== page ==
The YZ’s Kayaba Speed-Sensitive System front fork and piggyback shock are both in the ballpark in terms of valving, but the spring rates are too soft for our crew, especially on hard landings and in the big bumps. Even our lightest rider, Vicki Golden, who weighs in at just 140 pounds, feels it could use stiffer spring rates.
The YZ250F's compact layout fits smaller riders like Matt Armstrong like a glove, and its low center of gravity makes it easy to get into a turn.
“The Yamaha had one of the better suspension set-ups for me, but it was a bit too soft for me on the harsher landings,” explains Golden. “I’m smaller so if it’s good for me, it going be too soft for anyone heavier.”
In the handling scores the Yamaha also struggled, mostly due to the light springs making it not as predictable as it could be. The YZ’s low center of gravity makes it easy to drop into a corner, but as the speeds increase and the load on the suspension ramps up, it becomes more difficult to jam into rough ruts.
Troy Lee Designs’ Nate Verdugo summed it up succinctly. “The YZ250F felt really light and nimble, and it handled well. But no where as good as the Honda or the Kawasaki.”
Rowing through the gears on the Yamaha is met with solid shifts, although the transmission does suffer from a notchy feel under hard acceleration. The clutch pull is light and the feel is top-notch. However, clutch fade begins to creep in as the moto wears on.
“The Yamaha’s clutch was the worst in the field along with a transmission that I was having some issues with a sticky feel,” says Nick Thiel. “It was my least favorite package.”
The compact ergonomics have our test crew split in their assessments, with some loving it, others hating it, and some indifferent. The slighter size fits smaller riders like Matt Armstrong like a glove, but tall riders like the six-foot tall Adam Waheed struggle with the cramped layout. Even some of the mid-sized riders like Chris See had issues.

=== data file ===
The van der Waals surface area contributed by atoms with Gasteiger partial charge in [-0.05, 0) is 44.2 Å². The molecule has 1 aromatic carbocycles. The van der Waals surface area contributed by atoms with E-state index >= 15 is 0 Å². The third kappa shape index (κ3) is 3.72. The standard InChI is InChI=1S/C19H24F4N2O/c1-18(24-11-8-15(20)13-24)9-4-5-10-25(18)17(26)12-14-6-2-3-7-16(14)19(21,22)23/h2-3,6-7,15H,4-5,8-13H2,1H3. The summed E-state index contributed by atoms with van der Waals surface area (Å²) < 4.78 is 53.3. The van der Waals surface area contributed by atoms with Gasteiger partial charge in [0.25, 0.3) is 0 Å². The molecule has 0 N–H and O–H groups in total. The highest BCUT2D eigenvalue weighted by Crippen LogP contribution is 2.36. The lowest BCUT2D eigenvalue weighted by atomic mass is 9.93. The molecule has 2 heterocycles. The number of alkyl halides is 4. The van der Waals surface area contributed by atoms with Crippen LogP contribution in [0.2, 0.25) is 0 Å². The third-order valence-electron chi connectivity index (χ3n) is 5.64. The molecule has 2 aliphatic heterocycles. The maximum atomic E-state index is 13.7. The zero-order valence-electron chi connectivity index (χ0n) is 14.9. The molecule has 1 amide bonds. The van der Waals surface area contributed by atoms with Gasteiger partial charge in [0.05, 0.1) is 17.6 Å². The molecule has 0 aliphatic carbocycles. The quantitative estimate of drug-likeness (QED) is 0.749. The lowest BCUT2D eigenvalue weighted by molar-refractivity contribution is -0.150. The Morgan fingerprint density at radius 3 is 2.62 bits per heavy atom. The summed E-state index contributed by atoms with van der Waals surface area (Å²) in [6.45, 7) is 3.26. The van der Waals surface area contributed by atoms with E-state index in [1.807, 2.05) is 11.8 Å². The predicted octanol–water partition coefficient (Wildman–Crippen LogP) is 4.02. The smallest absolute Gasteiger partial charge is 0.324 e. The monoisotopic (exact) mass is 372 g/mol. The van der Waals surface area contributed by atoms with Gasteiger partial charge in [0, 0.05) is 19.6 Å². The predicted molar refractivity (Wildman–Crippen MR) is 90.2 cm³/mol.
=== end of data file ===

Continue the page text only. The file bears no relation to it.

With just a few dollars the 2013 YZ250F can be a potent racer, and with one of the lowest sticker prices, the YZ leaves you with some cash to spend on mods.
“The Yamaha has a decent feel,” admits See. “But I seemed to keep having problems with catching my boot on the end of the shrouds and that really started to bother me.”
In the Super Lap Test the 2013 Yamaha YZ250F dropped to the back of the pack in a tie with the Husqvarna. Our AMA Pro racer See put down the fastest lap on the YZ with a 1:21.0, which was actually faster than the Husqvarna and Kawasaki. When the times were averaged over the three of our sprinters, the time increased to a 1:23.8.
In our 2013 250 Motocross Shootout the Yamaha YZ250 finishes in fourth place. It’s a competent handler and the bottom end grunt is impressive, but it’s not enough in this contest where even the slightest of flaws will cost dearly on the scoresheet. Some of the troubles like the soft suspension can be cured with a few bucks, and as the YZ250F is the second cheapest at $7290 there is enough change left over to do some tuning.